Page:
In 2017, architect and photographer Satish Kumar came across Hotel Taj Mahal – A Home Away From Home on Church Mission Road in Delhi’s Chandni Chowk. The building was old and its teal-coloured façade was flaking. But the air of shabbiness couldn’t detract from the beauty of its curved balconies with fluted columns and elegant latticework – a typical example of Mughal architecture often seen in buildings in the Old Delhi area.
Kumar couldn’t help but compare the building to many of the more upmarket hotels in the city – structures made using aluminium composite panels, boasting a more contemporary look, but utterly lacking in personality. He photographed Hotel Taj Mahal and juxtaposed it with an image of another hotel, the frame divided right in the middle, to show the difference between the two.
That contrast set off an idea. He wanted to “understand the evolution of architecture in Delhi based on the historical, cultural and social influences which have shaped its progression”. The 31-year-old started photographing the streets of Old Delhi more regularly.
Kumar posted 12 images, selected from the ones he had taken over the last year, on his blog Architecture and Photography in September, as a photo project titled Beauty Lost in Progression. The dozen photos capture the last vestiges of Mughal architecture on Old Delhi’s streets. Crowded on all sides by modern buildings, film posters and shop hoardings, they are almost hidden from view.
What is called Old Delhi today was founded as Shahjahanabad by the fifth Mughal emperor, Shah Jahan, in 1639. “Urdu poet Mir Taqi Mir had once said that ‘the streets of Delhi are not mere streets, they are like the album of a painter’, but the sad reality is that Delhi today is not the same,” said Kumar. “What was earlier perceived as an album has now been transformed into broken threads of alien buildings, which do not belong together.”
“Beautiful jharokhas [windows], chattris [umbrellas], small decorative balconies, fluted columns, well-designed chabutras [terraces], traditional baithaks [drawing rooms] and marble floors were iconic features of the Mughal architectural style,” said Kumar, who runs the architecture firm Aadhunik Architects and Photographers. “Today, entrance archways, doors and balconies, from where women once peeked out to see the street, remain in a deteriorated state. Old intricate facades and doors have been piled with stock and have become makeshift godowns.”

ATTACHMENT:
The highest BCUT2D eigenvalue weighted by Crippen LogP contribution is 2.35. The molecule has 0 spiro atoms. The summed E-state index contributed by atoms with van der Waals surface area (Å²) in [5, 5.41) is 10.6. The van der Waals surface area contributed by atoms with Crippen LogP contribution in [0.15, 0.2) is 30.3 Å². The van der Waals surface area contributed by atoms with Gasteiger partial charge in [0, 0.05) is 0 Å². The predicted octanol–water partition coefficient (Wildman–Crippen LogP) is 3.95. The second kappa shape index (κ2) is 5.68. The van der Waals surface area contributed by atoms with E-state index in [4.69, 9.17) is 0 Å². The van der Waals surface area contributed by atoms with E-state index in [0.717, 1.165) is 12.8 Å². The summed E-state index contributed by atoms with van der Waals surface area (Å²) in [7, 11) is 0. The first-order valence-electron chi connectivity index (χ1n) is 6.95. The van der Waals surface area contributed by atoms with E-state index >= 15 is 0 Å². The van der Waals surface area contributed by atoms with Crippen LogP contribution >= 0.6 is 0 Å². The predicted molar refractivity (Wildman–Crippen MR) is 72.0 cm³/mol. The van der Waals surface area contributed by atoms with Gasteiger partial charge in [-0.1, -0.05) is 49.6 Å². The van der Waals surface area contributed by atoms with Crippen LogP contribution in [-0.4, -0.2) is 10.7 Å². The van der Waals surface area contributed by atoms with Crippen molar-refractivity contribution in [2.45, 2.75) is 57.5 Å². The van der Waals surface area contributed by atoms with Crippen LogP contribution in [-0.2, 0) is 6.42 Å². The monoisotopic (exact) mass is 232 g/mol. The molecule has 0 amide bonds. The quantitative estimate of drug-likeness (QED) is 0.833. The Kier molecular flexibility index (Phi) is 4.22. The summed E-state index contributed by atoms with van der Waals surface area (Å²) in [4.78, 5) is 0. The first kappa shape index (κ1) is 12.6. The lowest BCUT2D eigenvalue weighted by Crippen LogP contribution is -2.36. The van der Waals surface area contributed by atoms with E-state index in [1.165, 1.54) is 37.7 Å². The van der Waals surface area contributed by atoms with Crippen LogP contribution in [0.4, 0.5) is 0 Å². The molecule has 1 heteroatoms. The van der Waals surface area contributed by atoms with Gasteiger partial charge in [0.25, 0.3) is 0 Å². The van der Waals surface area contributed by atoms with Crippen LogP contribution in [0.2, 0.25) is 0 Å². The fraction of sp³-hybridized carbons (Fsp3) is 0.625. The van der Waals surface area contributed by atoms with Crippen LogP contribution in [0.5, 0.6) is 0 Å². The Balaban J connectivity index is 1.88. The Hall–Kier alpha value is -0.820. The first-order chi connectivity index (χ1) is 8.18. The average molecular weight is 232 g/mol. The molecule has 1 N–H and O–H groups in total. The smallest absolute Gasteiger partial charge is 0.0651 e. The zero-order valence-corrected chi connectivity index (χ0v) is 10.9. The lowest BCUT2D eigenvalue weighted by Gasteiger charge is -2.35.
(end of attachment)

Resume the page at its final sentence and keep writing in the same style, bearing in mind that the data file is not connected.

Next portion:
As a result, he says, buildings such as Zeenat Mahal, Old Allahabad Bank, Khazanchi Haveli, Chunna Mal ki Haveli and Masjid Mubarak Begum, and markets like Khari Baoli, have lost their heritage feel.
During one of his walks through the labyrinthine streets of Chandni Chowk, Kumar came upon Ghalib ki Haveli, the residence of the 19th century Urdu poet Mirza Ghalib. Though the building has been designated a heritage site by the Archaeological Survey of India, it jostles for space with a chemist shop and a general store, and has parked vehicles blocking the entrance.
“The state of heritage conservation is good in Delhi in comparison to other states of India, but in Old Delhi, you see examples of negligence in the current urban conditions,” said Kumar. “The buildings, due to lack of regular care, has become structurally weak and are on the verge of falling apart. There are no strict urban guidelines to ensure the conservation of the character of the old city. Even the infrastructure lines like the electrical wiring and drainage system are not properly placed, which reduces the aesthetic appeal of the structures.”
Kumar’s photographs show how Shahjahanabad, which once thrived as a centre for art, culture and music, has descended into disorder, thanks to traffic and unauthorised construction. “The character of Shahjahanabad was efficiently designed,” said Kumar. “The colonial reign saw the beginning of mass negligence towards its architectural identity.”
In an interview with Sahapedia, an open online resource on the arts, cultures and heritage of India, historian Narayani Gupta spoke about the change in Shahjahanabad’s character after Partition. “In a short space of a few months many affluent Muslim families [living in the area] chose to leave,” she said. “They did not think it was going to be permanent, so they locked up their havelis and went to Pakistan, mostly to Karachi. Unfortunately hardly any of them came back…so those houses remained what they would call ‘evacuee property’…this meant that beautiful havelis suddenly became anonymous.” The abandoned havelis were converted into market buildings, no “longer areas of gracious living”. “They were like workshops where there’d be the owner of a particular craft and all the people who worked for him living in one haveli,” she said.
According to Kumar, it is important to question what development means in the context of Delhi. “What role does heritage play and how can it play a more active role in the lives of the people?” he asked. “Making more modern structures which do not complement the old structures, only damages the identity and what will a city really be with its identity lost?”
All photographs by Satish Kumar.